Weathering the Rails

HeaderIf you happen to read these articles in any sort of sequential manner, you’ll notice that it’s been quite a while since I’ve updated.  Kinda sucks!  Not so much for you as I doubt that you pay too much attention to any of this, but for me indicates that either I’m not building models or that I’m lazy.  The truth lays somewhere in the middle – busy and lazy. (can the two co-exist?)  Well….sure, why not?

What I have been doing, in a modeling sense, is quite a few projects for AMMO of Mig Jimenez.  Again, if you read sequentially you’ll have followed my path within the industry….first with MIG Productions, then AK Interactive and now with AMMO.  I have enjoyed every aspect and very much appreciate the opportunities that I have been presented to me, but I am extremely happy working with the AMMO team and have enjoy every minute of it.  So, why this bit of historical introduction?  Because one of the reasons that I haven’t had much sp1433_0001time to update my personal website is that I have been doing quite a bit of work specifically for AMMO.  The project gets done, the work shown in whatever context it is meant, but I never get around to posting it here.

Well, here we go – a little catch up.  This project was originally intended to be added content for the re-release of Issue 1 of The Weathering Magazine – the Rust Issue.   Mig asked me to prepare a rail car, weathered and rusty, to be included with the release.  As it turned out, once he saw the content he decided that it would be better, have more impact and be of better use as a AMMO Techniques Blog article – rather than a magazine article.

 

Rick_Rust_Train1_(001) Rick_Rust_Train1_(002)
Rick_Rust_Train1_(003) Rick_Rust_Train1_(004)
Rick_Rust_Train1_(005) Rick_Rust_Train1_(006)
Rick_Rust_Train1_(008) Rick_Rust_Train1_(009)
Rick_Rust_Train1_(007) Rick_Rust_Train1_(013)

So what we have here is basically the re-print of the article as shown in the Techniques Blog – with a little added content. The added content being that while I was working I was doing 2 cars at once – one made it to the blog, the other being held in reserve for ???  Well, at least so far it hasn’t been used, so I’ll add a few shots of it here.  Here we go:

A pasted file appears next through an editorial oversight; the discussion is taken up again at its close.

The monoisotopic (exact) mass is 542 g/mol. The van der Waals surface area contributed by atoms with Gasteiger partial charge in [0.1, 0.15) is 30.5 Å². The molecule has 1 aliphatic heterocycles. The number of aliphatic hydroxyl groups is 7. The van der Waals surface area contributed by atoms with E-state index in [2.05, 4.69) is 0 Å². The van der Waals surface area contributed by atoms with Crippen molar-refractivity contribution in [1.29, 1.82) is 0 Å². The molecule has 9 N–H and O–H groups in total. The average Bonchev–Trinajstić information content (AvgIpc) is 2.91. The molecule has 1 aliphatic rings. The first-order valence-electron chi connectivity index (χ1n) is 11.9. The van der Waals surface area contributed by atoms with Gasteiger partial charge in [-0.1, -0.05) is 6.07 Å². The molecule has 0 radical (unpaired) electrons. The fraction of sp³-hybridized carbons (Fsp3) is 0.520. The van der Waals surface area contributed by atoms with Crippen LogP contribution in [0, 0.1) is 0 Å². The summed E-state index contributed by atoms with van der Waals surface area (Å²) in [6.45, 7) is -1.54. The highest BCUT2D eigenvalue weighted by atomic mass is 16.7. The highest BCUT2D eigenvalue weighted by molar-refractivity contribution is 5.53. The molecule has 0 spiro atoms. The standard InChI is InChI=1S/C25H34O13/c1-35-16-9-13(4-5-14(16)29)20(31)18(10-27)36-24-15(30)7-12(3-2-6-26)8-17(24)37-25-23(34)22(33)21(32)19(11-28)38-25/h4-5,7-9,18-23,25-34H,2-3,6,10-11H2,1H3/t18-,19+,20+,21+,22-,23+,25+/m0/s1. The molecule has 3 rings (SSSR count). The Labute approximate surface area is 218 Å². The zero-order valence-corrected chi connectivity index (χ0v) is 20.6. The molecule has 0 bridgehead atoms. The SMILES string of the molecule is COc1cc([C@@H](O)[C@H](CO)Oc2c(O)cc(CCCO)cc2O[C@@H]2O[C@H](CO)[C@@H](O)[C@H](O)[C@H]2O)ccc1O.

In American Culture there is a romantic notion around trains; a sense of freedom, of exportation and of adventure.  While it’s a nice ideal, the reality is that trains do a lot of heavy hauling, day after day, mile upon mile in all types of weather.  Rust and stains are badges of honor for a ling life of service on the rails.  It is this combination of steel framed construction and extreme conditions that gives modelers a special notion about trains.

HO scale train cars provide an excellent option for modelers looking for a quick and fairly inexpensive subject to practice rust and weathering techniques.  The final choice of style was easy for me as the Southern Pacific line operates in my area.  The car arrives to my workbench in factory fresh paint.  I mask off areas to paint in differing shades of the base color in order to provide a more interesting canvas to paint over.  I begin the rusting process on the roof by spraying rust colored acrylic paint that have been highly diluted.  The thinned paints flow easily and pool on the surfaces in a natural way of providing the first steps for an interesting base. 

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Deeper rust stains and corrosion are painted on the raised detail using a fine tipped brush.  References show many rail cars with a distinctive rust stain running along the crown of the arched rooftop.  An application of AMMO Streaking Rust and Light Rust Wash heavily diluted with thinners are applied to the center and allowed to flow outward to replicate this stain pattern.  It is rare to see an older rail car that hasn’t been subject to graffiti and tags. A fine tipped brush and AMMO acrylic paints provide the tools for a quick splash of thematic vandalism.  Dark brown artists’ oils are applied around the surface features to increase definition. The larger surface areas are also treated with applications of artist’s oils to enhance color richness and achieve fading effects. Using a toothpick as an applicator, very fine dots of dark brown and dark rust colored artist oils are applied replicate the small chips and pits often seen on older rail cars. The small dots of artist oils are drawn downward using a brush moistened with thinner to create stains so often seen washing down the sides.   Vary the amount of thinner used and your brush stroke to create variety and realism. 

Now for the “bonus” build.  Not much too different done with this one.   I had a few reference photos showing this type of car which showed them with an incredible amount of chips and rust on them – especially those primarily in service in the eastern parts of the US.   Like I mentioned, I was working on both cars more-or-less at the same time, but my concentration was on the box car, and it shows.  Whenever the other car was at a drying point I would switch off to this one – not really paying care or close attention.  Thus, the chips are not as delicate as they should be, nor the placement as precise as I would have preferred.  Never-the-less, once you apply the layers it does begin to tie together.  In this case the AMMO enamel effects really did the trick. 

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